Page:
|Publication number||US5198653 A|
|Application number||US 07/878,144|
|Publication date||Mar 30, 1993|
|Filing date||May 4, 1992|
|Priority date||May 4, 1992|
|Publication number||07878144, 878144, US 5198653 A, US 5198653A, US-A-5198653, US5198653 A, US5198653A|
|Inventors||Gon Y. Shen, William P. Zmek, Ker L. Shu|
|Original Assignee||Hughes Aircraft Company|
|Export Citation||BiBTeX, EndNote, RefMan|
|Patent Citations (2), Referenced by (46), Classifications (8), Legal Events (8)|
|External Links: USPTO, USPTO Assignment, Espacenet|
This invention was made with Government support under Contract No. N60921-88-C-0014 awarded by the United States Navy. The Government has certain rights in this invention.
This invention relates generally to optical systems and, in particular, to wavefront sensors for laser beam pointing and control systems.
Conventional high energy laser beam pointing and control systems are "narrow" field of view (FOV) systems that require a substantial amount of telescope steering so as to redirect the laser beam from a first point to a second point. As can be appreciated, the greater the distance over which the beam must be steered, the greater is the amount of time required to reposition the beam. When used in, for example, an optical communication system, these characteristics may provide less than optimum system performance. A wide FOV pointing system is desirable at least for the reason that more rapid pointing operations may be performed.
However, the provision of a wide FOV (WFOV) laser beam directing system presents a problem in the operation of an Outgoing Wavefront Sensor (OWS) that is a component of the beam directing system. The OWS, such as a Hartmann-type wavefront sensor, is employed to measure an aberration of a sampled portion of the outgoing wavefront so that aberration correction can be applied. A deformable mirror (adaptive optic) is one conventional technique to correct for an aberration of the outgoing wavefront.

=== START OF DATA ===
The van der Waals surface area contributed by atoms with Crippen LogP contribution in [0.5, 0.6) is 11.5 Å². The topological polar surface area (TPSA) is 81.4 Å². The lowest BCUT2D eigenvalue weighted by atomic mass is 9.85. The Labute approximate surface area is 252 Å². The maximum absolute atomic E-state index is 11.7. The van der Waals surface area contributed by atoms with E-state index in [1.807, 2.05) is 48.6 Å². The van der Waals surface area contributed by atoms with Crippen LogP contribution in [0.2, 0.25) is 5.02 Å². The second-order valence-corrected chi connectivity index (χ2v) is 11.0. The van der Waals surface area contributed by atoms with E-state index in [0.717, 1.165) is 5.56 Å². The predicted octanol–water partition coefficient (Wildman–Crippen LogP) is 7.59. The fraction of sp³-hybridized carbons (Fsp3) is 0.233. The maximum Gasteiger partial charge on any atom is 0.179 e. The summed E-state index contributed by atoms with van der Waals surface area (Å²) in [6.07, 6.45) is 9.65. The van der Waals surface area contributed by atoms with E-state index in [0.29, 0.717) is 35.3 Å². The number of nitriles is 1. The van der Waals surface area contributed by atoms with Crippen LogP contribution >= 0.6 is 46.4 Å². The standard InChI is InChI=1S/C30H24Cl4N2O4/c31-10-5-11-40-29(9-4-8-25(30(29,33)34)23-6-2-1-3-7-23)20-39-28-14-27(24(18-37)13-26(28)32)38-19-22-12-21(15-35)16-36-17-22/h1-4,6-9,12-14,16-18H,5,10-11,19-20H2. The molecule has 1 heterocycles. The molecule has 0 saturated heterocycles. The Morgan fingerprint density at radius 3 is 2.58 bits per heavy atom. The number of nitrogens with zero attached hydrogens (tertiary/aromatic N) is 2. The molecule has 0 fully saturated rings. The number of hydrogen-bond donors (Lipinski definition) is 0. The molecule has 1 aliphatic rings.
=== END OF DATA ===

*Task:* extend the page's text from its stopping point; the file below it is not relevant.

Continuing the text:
In the Hartmann wavefront sensor, a radiation detector array is employed at a focal plane of a transfer lens to measure a plurality of spot image positions of focussed samples of the outgoing wavefront. If the spot positions deviate from positions associated with a non-aberrated wavefront, then an aberration may be present in the outgoing wavefront. The measured spot image deviations are employed to determine an amount of aberration correction to be applied by the deformable mirror. A plurality of Holographic Optical Element (HOE) diffraction gratings can be employed to sample the outgoing wavefront at a number of locations and to direct the samples to the transfer lens of the Hartmann wavefront sensor.
The aforementioned problem arises in the operation of the wavefront sensor over the WFOV. The desired wavefront shape leaving the beam directing system is that of a plane. The wavefront sensor must measure deviations from this condition. If, while operating over the FOV, the optical path from the out-coupled HOE sample beams to a transfer lens of a detector assembly (i.e., the wavefront sensor relay, or transfer, optical subsystem) itself introduces aberrations to the HOE sample beams, the aberrations being equivalent to a departure from a planar condition, then measurement of the true aberration of the outgoing wavefront is made difficult.
However, due to pupil distortion as a function of field angle, the spots positions pattern also changes, in addition to the change resulting from wavefront aberrations. This problem becomes more pronounced if the FOV of the system is widened, as the pupil distortion is a cubic function of the FOV.